I was baptized by my Papa when I was about nine years old, in a portion of the Dan River. I vividly remember being a little scared as I stood on the shore, watching the others disappear momentarily beneath the water’s surface. I was also a little grumpy, because my mom was making me wear my flip-flops into the water to protect my feet and I didn’t want to get mud on them. But as soon as I was standing in the water with the strong arms of my wonderful grandfather holding me steady…I was okay. My shoes were forgotten. I was ready to go under the water, to be baptized in the name of the Father, the Son, and the Holy Spirit.
I had heard the story of John the Baptist and Jesus many times in Sunday School…it was one of my favorites, maybe because I loved to imagine John out in the wilderness all wild, wearing camel hair, and eating honey and locusts. He sounded like he’d have been a thrilling person to know. And, even then, I liked that Jesus wanted to be baptized by John. That humbleness…His gentleness…His surrender to the Father’s will struck my heart even then.
And now I love the thought of those two miracle babies — one born to the barren, One born to the virgin — grown up and meeting in the river thirty years after John had leapt in his mother’s womb in the presence of the newly pregnant Mary. It gives me chills, still — these two children, foretold by Isaiah…one to declare the coming of the Messiah and One who is the Messiah…coming together in fulfillment of God’s own plan.
Baptism, to me, is an incredible moment in the life of a believer and I love that Jesus began His ministry in this way, at that moment separating Himself from His earthly family and responsibilities to solely focus on His love-mission. And when He was lifted up from the water by John, the Holy Spirit as a dove descended from Heaven onto Jesus and He was commended by His Father. “This is my Son, whom I love; with Him I am well pleased.”
For John, this was the moment he’d been waiting for his entire life. The reason he came to the people, baptizing with water, was that the Messiah might be revealed to Israel. He’d been told by God that the man on whom he would see the Spirit come down and remain is he who would baptize with the Holy Spirit. (John 1:29-33) So after Jesus’ baptism, John could say with absolute certainty that He was the Son of God — the Lamb of God — who would take away the sins of the world.
Have you ever wondered why we follow Jesus’ example in baptism?
Our human bodies are born from a rush of breaking ‘water’. And as Jesus later explained to Nicodemus (John 3), we must be born again to see the Kingdom of God.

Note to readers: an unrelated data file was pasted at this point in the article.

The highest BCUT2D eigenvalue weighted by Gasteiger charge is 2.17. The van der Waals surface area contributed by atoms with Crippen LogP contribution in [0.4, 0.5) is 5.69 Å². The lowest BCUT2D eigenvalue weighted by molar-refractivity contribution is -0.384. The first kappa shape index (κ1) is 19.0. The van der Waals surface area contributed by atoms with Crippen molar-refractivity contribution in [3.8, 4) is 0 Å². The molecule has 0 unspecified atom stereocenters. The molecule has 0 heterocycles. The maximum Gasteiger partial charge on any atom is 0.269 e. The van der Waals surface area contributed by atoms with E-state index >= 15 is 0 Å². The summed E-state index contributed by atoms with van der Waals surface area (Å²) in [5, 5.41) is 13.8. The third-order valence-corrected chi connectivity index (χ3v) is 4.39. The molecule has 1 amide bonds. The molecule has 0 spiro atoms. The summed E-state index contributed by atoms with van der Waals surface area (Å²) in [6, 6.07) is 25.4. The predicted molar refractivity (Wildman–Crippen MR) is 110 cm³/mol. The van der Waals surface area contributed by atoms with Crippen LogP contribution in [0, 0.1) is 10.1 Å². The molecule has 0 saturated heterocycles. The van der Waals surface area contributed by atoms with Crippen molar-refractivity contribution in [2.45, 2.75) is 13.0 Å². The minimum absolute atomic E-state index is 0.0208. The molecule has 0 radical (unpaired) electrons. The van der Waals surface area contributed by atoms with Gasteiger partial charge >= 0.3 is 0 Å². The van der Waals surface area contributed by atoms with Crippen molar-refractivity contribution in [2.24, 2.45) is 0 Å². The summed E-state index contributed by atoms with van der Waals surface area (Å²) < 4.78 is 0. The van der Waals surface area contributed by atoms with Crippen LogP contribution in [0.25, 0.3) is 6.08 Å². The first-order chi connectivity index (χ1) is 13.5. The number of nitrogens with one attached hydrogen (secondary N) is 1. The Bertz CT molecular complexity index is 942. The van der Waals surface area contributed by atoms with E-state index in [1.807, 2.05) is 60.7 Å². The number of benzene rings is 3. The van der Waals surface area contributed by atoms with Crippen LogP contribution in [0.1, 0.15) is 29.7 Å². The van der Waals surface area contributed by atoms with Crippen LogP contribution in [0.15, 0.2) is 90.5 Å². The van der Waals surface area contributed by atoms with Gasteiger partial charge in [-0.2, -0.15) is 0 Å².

Nicodemus pointed out that a man cannot enter his mother’s womb a second time.
I’ve always wondered if Jesus had to hold back a chuckle at Nicodemus’ statement of the obvious before explaining what He’d actually meant. “I tell you the truth, no one can enter the kingdom of God unless he is born of water and the Spirit. Flesh gives birth to flesh, but the Spirit gives birth to Spirit.”
When we are submerged in the water in an act of baptism, we break forth out of the water as a re-born creation. It is a symbol of leaving our old sin-nature behind and starting fresh. We are new-borns, learning from our Father to walk, talk, think, and act like Him.
Just like Jesus’ baptism revealed His identity, so does our baptism reveal to others that we have a new identity — Christ-Follower.
As human beings, we tend to learn and remember through experience, so I think that the physical act of being immersed in the water is pivotal. It serves as a division between past and present. It is our hearts, of course, that must be baptized in the Living Water to become a new creations in Christ…but just like our forefathers were told to build altars in remembrance of God’s mighty acts, our baptisms can remind us that we have been made new.
Remember the flip-flops my mom made me wear into the river at my own baptism? When I came out of the water, I was missing one.
Over the years, on the days when it felt like I was mired down in my fleshly desires and mistakes, I’ve thought about that flip-flop. I like to think that it’s maybe still stuck somewhere in the bottom of that river: a testimony that I was there, following in His footsteps, and there I left behind the old me.
I am so grateful that Jesus gives our hearts a second chance. He breaks the curse of sin that would hold our earthly bodies. Born through His righteousness, we are free. May we continue, daily, to immerse ourselves in His grace.
If you’re reading this and you’ve been baptized, I’d love to hear about your experience…I hope that you’ll share your moment of re-birth with me in the comments!
Psalm 51 (the Message)
7 Soak me in your laundry and I’ll come out clean,
scrub me and I’ll have a snow-white life.
Tune me in to foot-tapping songs,
set these once-broken bones to dancing.
Don’t look too close for blemishes,
give me a clean bill of health.
God, make a fresh start in me,
shape a Genesis week from the chaos of my life!